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Sasser teenager confesses to court

Antony Savvas

On the first day of his trial Sven Jaschan has admitted writing the Sasser worm, which infected millions of computers around the world. 

Katharina Kruetzfeldt, a spokesperson for the closed-doors tribunal, said that 19-year-old Jaschan had confessed during the hearing that he was responsible for unleashing the malicious code that attacked vulnerable Windows computers in 2004. 

“Admitting his involvement was a sensible move by Jaschan,” said Graham Cluley, senior technology consultant for security software company Sophos. “The court is likely to respond with a lenient sentence on account of his age at the time of the offences.”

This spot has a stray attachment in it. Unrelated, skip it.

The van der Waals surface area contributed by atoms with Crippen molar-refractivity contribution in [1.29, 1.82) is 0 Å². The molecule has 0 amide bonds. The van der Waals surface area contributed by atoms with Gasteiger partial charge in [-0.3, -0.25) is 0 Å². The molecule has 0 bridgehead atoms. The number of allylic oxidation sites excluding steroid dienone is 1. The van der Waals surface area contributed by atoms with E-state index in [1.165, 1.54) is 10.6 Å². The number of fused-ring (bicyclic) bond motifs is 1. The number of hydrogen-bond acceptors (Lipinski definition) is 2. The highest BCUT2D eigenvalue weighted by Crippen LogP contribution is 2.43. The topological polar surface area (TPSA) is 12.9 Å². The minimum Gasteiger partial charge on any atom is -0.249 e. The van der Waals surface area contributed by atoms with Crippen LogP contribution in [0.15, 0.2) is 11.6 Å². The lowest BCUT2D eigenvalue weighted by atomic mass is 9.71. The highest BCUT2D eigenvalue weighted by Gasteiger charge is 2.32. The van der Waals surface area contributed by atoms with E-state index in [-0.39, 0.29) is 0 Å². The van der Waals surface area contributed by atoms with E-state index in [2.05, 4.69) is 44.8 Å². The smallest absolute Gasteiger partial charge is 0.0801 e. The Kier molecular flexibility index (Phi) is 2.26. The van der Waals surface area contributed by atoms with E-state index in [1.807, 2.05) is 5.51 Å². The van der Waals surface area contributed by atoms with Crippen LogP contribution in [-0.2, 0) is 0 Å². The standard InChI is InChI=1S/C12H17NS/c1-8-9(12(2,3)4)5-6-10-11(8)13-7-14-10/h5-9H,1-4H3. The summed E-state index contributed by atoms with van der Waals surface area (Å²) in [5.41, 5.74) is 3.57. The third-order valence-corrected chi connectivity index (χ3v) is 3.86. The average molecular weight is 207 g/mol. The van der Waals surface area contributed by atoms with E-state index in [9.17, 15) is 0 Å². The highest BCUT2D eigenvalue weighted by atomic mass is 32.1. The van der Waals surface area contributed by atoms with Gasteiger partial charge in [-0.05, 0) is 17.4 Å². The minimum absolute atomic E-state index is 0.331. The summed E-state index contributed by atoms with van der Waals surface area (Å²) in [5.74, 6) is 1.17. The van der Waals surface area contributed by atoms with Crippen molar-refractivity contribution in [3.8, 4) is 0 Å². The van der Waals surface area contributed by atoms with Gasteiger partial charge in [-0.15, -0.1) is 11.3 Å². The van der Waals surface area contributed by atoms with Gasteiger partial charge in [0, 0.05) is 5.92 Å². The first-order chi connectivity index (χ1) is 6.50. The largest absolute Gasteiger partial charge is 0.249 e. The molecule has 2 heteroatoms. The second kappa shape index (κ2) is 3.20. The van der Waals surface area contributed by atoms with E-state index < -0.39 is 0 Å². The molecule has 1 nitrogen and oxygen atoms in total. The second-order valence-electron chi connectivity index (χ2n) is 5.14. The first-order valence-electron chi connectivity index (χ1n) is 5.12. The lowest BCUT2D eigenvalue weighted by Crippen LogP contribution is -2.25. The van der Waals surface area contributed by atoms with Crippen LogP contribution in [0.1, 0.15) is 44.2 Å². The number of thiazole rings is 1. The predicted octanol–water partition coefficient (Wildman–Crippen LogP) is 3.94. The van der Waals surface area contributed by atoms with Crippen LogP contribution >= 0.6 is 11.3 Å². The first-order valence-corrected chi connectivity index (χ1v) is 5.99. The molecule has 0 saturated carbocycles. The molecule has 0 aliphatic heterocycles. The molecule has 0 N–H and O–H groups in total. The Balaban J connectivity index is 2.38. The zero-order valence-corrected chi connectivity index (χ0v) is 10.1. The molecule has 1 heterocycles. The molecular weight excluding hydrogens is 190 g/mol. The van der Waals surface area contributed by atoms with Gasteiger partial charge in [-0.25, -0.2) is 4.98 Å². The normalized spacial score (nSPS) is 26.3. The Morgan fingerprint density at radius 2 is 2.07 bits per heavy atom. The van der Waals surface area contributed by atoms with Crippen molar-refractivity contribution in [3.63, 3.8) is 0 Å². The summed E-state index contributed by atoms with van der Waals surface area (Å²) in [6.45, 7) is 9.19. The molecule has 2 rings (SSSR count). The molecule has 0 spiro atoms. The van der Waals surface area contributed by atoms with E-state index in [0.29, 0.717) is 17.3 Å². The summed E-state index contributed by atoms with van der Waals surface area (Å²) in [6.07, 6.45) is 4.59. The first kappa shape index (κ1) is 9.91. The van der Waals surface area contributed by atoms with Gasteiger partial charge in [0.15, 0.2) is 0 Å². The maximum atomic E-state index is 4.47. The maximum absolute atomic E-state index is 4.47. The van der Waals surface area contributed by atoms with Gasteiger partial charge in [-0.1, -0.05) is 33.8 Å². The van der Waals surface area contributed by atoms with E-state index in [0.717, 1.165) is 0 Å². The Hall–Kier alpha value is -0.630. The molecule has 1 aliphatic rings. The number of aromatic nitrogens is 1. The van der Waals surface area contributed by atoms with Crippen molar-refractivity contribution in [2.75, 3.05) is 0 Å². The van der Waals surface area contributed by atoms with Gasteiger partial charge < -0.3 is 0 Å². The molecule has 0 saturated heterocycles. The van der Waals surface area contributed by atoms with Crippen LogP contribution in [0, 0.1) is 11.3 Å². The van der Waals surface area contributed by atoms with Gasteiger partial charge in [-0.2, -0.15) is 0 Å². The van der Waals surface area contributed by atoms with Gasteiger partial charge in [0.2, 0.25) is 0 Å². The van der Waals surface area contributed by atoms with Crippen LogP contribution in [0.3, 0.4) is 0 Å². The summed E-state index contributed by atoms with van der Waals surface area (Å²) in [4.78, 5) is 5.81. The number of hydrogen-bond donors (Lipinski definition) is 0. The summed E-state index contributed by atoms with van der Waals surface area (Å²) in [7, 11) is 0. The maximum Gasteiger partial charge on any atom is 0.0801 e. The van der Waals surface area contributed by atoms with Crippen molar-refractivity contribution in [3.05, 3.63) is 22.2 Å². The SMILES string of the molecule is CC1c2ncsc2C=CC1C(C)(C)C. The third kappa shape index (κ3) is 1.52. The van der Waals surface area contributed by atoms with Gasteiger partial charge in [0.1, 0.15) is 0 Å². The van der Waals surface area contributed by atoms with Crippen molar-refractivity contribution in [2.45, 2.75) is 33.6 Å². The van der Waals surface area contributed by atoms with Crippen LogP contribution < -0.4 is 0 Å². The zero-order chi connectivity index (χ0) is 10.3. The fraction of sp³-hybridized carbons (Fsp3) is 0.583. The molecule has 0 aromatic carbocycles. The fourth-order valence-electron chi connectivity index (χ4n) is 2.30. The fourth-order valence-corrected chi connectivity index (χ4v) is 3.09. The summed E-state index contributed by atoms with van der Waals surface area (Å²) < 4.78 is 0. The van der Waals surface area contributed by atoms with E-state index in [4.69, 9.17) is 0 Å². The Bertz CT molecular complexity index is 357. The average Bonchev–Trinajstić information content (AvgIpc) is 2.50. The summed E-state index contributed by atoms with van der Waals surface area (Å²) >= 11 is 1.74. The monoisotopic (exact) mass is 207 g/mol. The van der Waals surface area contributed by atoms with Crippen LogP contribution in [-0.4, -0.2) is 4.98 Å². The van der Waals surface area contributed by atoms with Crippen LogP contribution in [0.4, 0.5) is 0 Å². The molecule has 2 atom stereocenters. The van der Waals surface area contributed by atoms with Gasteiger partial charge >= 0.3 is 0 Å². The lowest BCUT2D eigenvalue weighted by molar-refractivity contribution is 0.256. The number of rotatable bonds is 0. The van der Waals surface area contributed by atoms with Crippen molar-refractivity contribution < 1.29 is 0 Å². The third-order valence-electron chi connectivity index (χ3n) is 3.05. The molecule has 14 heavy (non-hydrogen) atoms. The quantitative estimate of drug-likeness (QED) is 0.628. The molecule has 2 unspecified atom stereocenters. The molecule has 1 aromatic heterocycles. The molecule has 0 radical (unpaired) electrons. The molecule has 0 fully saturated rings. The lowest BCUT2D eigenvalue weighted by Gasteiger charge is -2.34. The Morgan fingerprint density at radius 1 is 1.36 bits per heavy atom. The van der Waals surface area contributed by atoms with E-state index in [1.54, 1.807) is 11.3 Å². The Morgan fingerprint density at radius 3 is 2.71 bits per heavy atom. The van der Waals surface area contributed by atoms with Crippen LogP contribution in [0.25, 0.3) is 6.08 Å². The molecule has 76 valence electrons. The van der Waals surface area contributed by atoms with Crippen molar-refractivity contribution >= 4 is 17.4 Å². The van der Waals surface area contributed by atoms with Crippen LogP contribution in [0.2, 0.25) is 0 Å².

Jaschan unleashed the Sasser worm at the end of April 2004. The malicious code spread quickly via the internet, striking many organisations including the UK coastguard service and Taiwan’s national post office. 

The following month, one of Jaschan’s school-friends is believed to have revealed the worm’s author to Microsoft, who tipped off the German authorities.

The tribunal is continuing to hear evidence. If convicted, Jaschan is expected to be sentenced by the end of the week.


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